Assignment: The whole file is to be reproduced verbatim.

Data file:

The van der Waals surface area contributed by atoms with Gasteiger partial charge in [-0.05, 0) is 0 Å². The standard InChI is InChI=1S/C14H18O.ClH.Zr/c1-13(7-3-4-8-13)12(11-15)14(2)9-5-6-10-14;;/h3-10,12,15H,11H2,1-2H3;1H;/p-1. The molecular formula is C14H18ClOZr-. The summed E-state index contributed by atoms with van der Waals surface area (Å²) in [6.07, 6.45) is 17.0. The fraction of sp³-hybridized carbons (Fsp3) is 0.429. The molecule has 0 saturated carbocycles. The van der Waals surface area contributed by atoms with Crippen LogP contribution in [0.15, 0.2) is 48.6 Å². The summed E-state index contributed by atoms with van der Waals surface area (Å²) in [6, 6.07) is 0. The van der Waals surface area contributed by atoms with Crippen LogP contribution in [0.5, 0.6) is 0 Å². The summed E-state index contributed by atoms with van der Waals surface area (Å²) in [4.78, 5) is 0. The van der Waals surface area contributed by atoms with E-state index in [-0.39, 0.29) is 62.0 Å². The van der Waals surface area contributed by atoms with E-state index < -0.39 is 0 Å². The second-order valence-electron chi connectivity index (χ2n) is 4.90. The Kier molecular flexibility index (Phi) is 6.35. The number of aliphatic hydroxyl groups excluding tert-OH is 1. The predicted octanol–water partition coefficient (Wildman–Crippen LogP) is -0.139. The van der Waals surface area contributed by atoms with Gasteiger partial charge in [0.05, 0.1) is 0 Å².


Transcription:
The van der Waals surface area contributed by atoms with Gasteiger partial charge in [-0.05, 0) is 0 Å². The standard InChI is InChI=1S/C14H18O.ClH.Zr/c1-13(7-3-4-8-13)12(11-15)14(2)9-5-6-10-14;;/h3-10,12,15H,11H2,1-2H3;1H;/p-1. The molecular formula is C14H18ClOZr-. The summed E-state index contributed by atoms with van der Waals surface area (Å²) in [6.07, 6.45) is 17.0. The fraction of sp³-hybridized carbons (Fsp3) is 0.429. The molecule has 0 saturated carbocycles. The van der Waals surface area contributed by atoms with Crippen LogP contribution in [0.15, 0.2) is 48.6 Å². The summed E-state index contributed by atoms with van der Waals surface area (Å²) in [6, 6.07) is 0. The van der Waals surface area contributed by atoms with Crippen LogP contribution in [0.5, 0.6) is 0 Å². The summed E-state index contributed by atoms with van der Waals surface area (Å²) in [4.78, 5) is 0. The van der Waals surface area contributed by atoms with E-state index in [-0.39, 0.29) is 62.0 Å². The van der Waals surface area contributed by atoms with E-state index < -0.39 is 0 Å². The second-order valence-electron chi connectivity index (χ2n) is 4.90. The Kier molecular flexibility index (Phi) is 6.35. The number of aliphatic hydroxyl groups excluding tert-OH is 1. The predicted octanol–water partition coefficient (Wildman–Crippen LogP) is -0.139. The van der Waals surface area contributed by atoms with Gasteiger partial charge in [0.05, 0.1) is 0 Å².